Governor Rauner’s Failed Leadership Claims More Jobs As The State’s Higher Education System Takes Another Hit
Northeastern Illinois University Announces 180 Layoffs Due To Budget Impasse
While Governor Rauner fielded more softball questions from his Facebook Live event today, Northeastern Illinois University announced 180 layoffs due to the state’s continued budget crisis.
NEIU’s announcement is sadly not new in Illinois – higher education has been decimated under Bruce Rauner and his failed approached to governing. Illinois universities laid off hundreds of employees and suffered credit downgrades. Small and mid-sized universities reported dropping enrollments, a “double-hit” for schools already suffering state funding cutbacks.
The story is just as bad for the thousands of Illinois students who either lost their MAP scholarship funding or cannot be sure when they will get their grants.
When will Governor Rauner answer for the damage he’s done to the state’s higher education system?
“Today more Illinois residents lost their jobs and the state’s university system took another hit thanks to Bruce Rauner,” said DGA Illinois Communications Director Sam Salustro. “Thriving state universities and colleges have the potential to lift a state’s economy and secure a family’s future, but under Bruce Rauner these institutions are on life support and families are struggling to send their children to school. NEIU’s announcement should be a wakeup call for Governor Rauner to show real leadership and pass a budget.”
S&P Downgraded Credit Ratings Of 6 Illinois Public Universities. “Illinois’ budget crisis dragged down the credit ratings of six state public universities and Chicago’s community college system on Thursday in a slew of downgrades by S&P Global Ratings.” [Reuters, 4/20/17]
- Illinois Had 5 Universities With Junk Bond Status. “Southern Illinois University’s credit rating was dropped into the junk level of BB from BBB, while ratings for Northeastern Illinois and for Eastern Illinois universities fell deeper into junk, at B, from BB. Western Illinois University’s rating was cut to BB-minus from BBB-minus and Governors State University’s rating was downgraded to BB from BB-plus.” [Reuters, 4/20/17]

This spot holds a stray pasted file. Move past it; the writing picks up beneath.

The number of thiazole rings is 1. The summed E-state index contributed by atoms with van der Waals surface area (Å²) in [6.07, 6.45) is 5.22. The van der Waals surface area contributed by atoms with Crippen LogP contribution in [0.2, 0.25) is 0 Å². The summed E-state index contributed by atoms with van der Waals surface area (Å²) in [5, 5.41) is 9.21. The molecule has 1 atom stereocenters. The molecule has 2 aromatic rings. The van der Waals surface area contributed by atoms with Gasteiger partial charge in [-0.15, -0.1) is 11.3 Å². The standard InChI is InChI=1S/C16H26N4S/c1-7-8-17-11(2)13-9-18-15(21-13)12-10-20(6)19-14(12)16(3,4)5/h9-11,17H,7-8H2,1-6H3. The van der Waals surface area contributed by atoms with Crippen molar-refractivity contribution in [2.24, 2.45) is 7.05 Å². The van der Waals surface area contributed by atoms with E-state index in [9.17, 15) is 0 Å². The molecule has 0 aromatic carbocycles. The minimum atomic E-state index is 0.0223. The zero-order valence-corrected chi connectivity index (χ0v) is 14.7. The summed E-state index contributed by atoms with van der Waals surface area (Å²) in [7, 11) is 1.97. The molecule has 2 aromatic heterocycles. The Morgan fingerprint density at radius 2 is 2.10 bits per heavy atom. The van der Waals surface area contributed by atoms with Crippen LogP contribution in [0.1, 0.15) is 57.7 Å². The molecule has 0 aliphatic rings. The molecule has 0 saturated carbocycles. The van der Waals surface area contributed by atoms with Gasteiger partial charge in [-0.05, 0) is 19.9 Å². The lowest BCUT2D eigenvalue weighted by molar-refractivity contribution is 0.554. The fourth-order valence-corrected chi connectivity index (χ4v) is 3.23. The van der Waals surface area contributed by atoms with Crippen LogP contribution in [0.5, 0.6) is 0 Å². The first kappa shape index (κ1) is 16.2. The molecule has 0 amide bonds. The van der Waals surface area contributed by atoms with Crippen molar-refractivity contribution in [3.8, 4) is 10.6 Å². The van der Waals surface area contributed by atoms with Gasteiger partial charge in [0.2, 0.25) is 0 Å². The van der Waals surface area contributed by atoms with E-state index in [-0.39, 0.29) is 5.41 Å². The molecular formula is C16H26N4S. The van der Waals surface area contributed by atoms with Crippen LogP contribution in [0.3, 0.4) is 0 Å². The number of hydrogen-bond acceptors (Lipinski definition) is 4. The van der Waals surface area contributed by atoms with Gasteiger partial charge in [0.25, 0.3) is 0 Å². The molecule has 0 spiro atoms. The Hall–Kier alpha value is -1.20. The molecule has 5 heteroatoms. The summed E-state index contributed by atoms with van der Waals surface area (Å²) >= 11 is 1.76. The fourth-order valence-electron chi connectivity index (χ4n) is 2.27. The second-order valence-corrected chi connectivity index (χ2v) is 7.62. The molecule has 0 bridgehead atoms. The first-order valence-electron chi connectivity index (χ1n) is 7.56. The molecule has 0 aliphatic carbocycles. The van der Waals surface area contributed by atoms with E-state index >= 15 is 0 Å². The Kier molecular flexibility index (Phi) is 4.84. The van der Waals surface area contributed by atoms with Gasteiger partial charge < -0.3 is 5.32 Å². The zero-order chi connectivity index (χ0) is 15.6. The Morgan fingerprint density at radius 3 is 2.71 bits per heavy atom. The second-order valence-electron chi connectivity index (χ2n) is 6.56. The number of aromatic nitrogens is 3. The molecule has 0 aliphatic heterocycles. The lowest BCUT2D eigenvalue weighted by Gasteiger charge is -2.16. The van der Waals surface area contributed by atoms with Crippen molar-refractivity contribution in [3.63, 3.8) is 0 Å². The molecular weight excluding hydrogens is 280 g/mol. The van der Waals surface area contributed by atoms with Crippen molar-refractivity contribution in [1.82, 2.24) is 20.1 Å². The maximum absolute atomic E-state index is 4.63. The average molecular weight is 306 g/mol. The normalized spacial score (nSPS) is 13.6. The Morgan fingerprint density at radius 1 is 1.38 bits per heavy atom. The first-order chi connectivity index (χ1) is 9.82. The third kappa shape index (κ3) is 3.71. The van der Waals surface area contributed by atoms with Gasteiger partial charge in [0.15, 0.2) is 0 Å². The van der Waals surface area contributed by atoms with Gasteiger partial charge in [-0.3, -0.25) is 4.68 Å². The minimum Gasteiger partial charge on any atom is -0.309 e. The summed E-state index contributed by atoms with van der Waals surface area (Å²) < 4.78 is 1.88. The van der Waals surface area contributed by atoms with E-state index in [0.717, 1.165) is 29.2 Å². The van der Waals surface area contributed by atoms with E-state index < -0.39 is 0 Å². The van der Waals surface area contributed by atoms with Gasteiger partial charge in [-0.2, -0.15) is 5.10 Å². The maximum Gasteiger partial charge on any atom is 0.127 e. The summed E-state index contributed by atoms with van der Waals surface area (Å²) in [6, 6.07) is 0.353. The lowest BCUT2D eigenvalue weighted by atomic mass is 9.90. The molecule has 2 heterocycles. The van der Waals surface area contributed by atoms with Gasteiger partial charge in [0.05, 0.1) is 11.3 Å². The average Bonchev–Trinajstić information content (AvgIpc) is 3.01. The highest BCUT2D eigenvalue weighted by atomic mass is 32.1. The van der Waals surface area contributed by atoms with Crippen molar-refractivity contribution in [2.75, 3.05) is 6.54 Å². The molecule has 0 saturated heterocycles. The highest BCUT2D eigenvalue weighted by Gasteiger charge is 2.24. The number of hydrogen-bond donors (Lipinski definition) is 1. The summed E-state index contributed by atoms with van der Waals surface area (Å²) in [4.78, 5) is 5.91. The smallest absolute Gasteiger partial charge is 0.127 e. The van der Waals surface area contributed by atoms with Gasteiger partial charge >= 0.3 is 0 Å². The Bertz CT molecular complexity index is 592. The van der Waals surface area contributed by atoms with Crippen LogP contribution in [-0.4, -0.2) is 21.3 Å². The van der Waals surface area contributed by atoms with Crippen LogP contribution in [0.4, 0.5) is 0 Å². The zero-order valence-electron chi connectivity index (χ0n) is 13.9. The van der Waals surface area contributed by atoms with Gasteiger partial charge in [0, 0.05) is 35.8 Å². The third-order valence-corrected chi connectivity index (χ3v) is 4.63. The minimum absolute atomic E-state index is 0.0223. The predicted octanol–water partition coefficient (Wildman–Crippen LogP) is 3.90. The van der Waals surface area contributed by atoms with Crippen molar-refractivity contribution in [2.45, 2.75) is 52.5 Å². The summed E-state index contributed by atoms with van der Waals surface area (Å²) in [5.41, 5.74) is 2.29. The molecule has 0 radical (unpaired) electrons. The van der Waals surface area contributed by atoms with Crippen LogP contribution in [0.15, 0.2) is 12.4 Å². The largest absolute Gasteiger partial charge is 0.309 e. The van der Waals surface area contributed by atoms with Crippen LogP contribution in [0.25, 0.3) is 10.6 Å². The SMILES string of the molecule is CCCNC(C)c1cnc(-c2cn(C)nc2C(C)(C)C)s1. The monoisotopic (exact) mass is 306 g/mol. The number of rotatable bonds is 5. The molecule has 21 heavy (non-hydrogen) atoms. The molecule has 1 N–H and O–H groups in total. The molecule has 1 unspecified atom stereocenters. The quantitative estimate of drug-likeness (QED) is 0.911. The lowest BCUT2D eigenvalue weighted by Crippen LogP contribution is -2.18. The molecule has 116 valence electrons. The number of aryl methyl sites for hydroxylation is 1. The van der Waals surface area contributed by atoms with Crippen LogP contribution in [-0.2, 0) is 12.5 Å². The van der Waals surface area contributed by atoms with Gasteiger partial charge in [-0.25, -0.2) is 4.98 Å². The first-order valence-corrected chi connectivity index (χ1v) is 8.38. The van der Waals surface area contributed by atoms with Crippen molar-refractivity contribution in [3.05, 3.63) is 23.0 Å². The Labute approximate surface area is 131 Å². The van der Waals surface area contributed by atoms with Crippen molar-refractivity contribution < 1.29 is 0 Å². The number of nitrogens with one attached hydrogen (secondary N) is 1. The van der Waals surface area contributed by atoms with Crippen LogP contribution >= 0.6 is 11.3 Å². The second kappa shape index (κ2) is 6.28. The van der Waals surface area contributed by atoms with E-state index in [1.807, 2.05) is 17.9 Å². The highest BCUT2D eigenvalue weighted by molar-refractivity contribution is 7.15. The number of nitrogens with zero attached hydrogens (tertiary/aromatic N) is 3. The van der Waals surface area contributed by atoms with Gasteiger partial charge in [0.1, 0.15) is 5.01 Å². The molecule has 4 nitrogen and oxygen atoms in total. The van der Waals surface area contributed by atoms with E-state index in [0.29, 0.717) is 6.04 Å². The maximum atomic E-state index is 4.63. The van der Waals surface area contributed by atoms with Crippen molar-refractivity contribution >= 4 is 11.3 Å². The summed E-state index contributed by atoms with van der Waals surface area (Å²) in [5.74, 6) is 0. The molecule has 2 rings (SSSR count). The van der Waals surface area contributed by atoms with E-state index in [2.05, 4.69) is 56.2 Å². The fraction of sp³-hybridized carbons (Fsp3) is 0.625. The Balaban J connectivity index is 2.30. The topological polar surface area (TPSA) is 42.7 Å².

Colleges Laid Off Hundreds of Employees. According a Sun-Times editorial, “How about 300? That’s the number of employees Chicago State University had to lay off on April 30. Or how about 258? That’s the number of employees, including 13 faculty members, Eastern Illinois University has had to lay off. Hiring is frozen and construction projects postponed. Or maybe 500? That’s the number of employees included in a furlough program at Western Illinois University, which also has laid off 145 employees. WIU has not filled 110 jobs that became vacant through attrition. The irony here is that Gov. Rauner and the Legislature, desperate to keep public universities open at least through the fall — you know, past the elections — approved $600 million for higher education in April. But the damage had been done, and more will be done until state funding becomes stable. Predictability is everything.” [Chicago Sun-Times Editorial, 6/28/16]
Wall Street Journal Headline: Illinois Budget Deadlock Hits College Enrollments.According to the Wall Street Journal, “The budget impasse in Illinois is beginning to depress enrollments at the state’s colleges and universities, as state money earmarked for low-income students remains tied up in a political stalemate that shows no signs of easing. More than 1,000 students failed to return for the second semester as their schools stopped picking up the tab for the $373 million Monetary Award Program, said Randy Dunn, president of the Southern Illinois University system. The program normally provides grants of up to nearly $5,000 to some 128,000 students with mean family incomes of about $30,000, said Lynne Baker, spokeswoman for the Illinois Student Assistance Commission, which administers the program. But with no state budget in place since summer, the program’s funding has stopped. ‘There are a lot of students at risk right now of losing money and dropping out of school,’ said Mitch Dickey, student body president at the University of Illinois. ‘We are at a really critical point.’ The problem is poised to grow quickly as schools wait for their share of about $1 billion in state funding.” [Wall Street Journal, 1/18/16]